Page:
*School of Public Health (Research Outputs)

Permanent URI for this collection


Recent Submissions

Now showing 1 - 1 of 1
  • Item
    Reagent‑free detection of Plasmodium falciparum malaria infections in feld‑collected mosquitoes using mid‑infrared spectroscopy and machine learning
    (Nature Research, 2024) Okumu, Fredos O.; Mwanga, Emmanuel P.; Kweyamba, Prisca A.; Siria, Doreen J.; Mshani, Issa H.; Mchola, Idrisa S.; Makala, Faraja E.; Seleman, Godian; Abbasi, Said; Mwinyi, Sophia H.; González‑Jiménez, Mario; Waynne, Klaas; Baldini, Francesco; Babayan, Simon A.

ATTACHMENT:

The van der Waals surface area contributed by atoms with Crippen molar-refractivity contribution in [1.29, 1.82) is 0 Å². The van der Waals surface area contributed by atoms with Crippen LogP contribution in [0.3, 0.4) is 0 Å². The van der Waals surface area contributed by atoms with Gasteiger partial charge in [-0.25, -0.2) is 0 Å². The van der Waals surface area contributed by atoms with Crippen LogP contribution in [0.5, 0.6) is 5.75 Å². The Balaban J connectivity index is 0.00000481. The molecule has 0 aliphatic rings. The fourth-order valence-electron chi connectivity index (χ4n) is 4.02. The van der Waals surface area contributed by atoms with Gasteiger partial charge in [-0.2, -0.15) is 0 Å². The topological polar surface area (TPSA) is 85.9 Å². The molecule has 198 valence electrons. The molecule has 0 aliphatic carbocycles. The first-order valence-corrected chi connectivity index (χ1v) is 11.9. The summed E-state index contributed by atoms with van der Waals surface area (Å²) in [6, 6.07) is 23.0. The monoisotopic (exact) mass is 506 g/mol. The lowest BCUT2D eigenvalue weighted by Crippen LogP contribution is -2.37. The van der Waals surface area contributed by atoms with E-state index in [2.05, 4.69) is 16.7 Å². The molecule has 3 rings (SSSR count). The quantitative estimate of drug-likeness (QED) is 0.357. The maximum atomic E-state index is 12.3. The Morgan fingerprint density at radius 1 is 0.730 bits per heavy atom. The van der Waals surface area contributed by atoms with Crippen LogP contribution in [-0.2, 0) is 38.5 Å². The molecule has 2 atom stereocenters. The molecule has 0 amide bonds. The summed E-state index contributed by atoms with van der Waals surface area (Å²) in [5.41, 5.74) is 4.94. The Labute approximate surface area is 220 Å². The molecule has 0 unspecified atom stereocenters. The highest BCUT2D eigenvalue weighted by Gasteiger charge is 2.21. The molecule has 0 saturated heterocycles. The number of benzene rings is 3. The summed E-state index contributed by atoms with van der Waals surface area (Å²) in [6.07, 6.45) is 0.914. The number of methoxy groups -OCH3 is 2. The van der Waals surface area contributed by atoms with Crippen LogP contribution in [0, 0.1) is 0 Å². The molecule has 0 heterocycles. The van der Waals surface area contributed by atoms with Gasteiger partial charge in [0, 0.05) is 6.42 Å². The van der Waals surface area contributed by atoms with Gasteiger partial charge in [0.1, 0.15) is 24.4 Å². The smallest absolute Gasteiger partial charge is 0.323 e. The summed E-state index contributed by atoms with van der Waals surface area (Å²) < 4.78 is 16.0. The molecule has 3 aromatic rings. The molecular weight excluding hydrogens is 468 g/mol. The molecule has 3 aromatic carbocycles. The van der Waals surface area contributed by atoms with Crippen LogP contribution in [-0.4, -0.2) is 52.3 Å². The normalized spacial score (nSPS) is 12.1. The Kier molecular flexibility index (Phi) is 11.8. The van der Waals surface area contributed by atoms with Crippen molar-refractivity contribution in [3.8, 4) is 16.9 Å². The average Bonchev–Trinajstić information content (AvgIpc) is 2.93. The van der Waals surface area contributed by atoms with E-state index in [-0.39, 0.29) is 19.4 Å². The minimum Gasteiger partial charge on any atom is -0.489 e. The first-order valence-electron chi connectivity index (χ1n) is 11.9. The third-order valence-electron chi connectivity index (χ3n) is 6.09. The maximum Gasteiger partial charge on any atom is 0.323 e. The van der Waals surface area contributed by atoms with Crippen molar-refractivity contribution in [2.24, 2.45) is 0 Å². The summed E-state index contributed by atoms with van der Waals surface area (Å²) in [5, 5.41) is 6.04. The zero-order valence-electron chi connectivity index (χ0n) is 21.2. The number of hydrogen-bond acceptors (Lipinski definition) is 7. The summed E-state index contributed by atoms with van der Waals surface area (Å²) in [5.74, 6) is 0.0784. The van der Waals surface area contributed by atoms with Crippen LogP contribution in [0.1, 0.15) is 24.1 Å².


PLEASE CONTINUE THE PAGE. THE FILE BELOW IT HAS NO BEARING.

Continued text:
Field-derived metrics are critical for efective control of malaria, particularly in sub-Saharan Africa where the disease kills over half a million people yearly. One key metric is entomological inoculation rate, a direct measure of transmission intensities, computed as a product of human biting rates and prevalence of Plasmodium sporozoites in mosquitoes. Unfortunately, current methods for identifying infectious mosquitoes are laborious, time consuming, and may require expensive reagents that are not always readily available. Here, we demonstrate the frst feld-application of mid-infrared spectroscopy and machine learning (MIRS-ML) to swiftly and accurately detect Plasmodium falciparum sporozoites in wild-caught Anopheles funestus, a major Afro-tropical malaria vector, without requiring any laboratory reagents. We collected 7178 female An. funestus from rural Tanzanian households using CDC-light traps, then desiccated and scanned their heads and thoraces using an FT-IR spectrometer. The porozoite infections were confrmed using enzyme-linked immunosorbent assay (ELISA) and polymerase chain reaction (PCR), to establish references for training supervised algorithms. The XGBoost model was used to detect sporozoite-infectious specimen, accurately predicting ELISA and PCR outcomes with 92% and 93% accuracies respectively. These fndings suggest that MIRS-ML can rapidly detect P. falciparum in feld-collected mosquitoes, with potential for enhancing surveillance in malaria-endemic regions. The technique is both fast, scanning 60–100 mosquitoes per hour, and cost-efcient, requiring no biochemical reactions and therefore no reagents. Given its previously proven capability in monitoring key entomological indicators like mosquito age, human blood index, and identities of vector species, we conclude that MIRS-ML could constitute a low-cost multi-functional toolkit for monitoring malaria risk and evaluating interventions.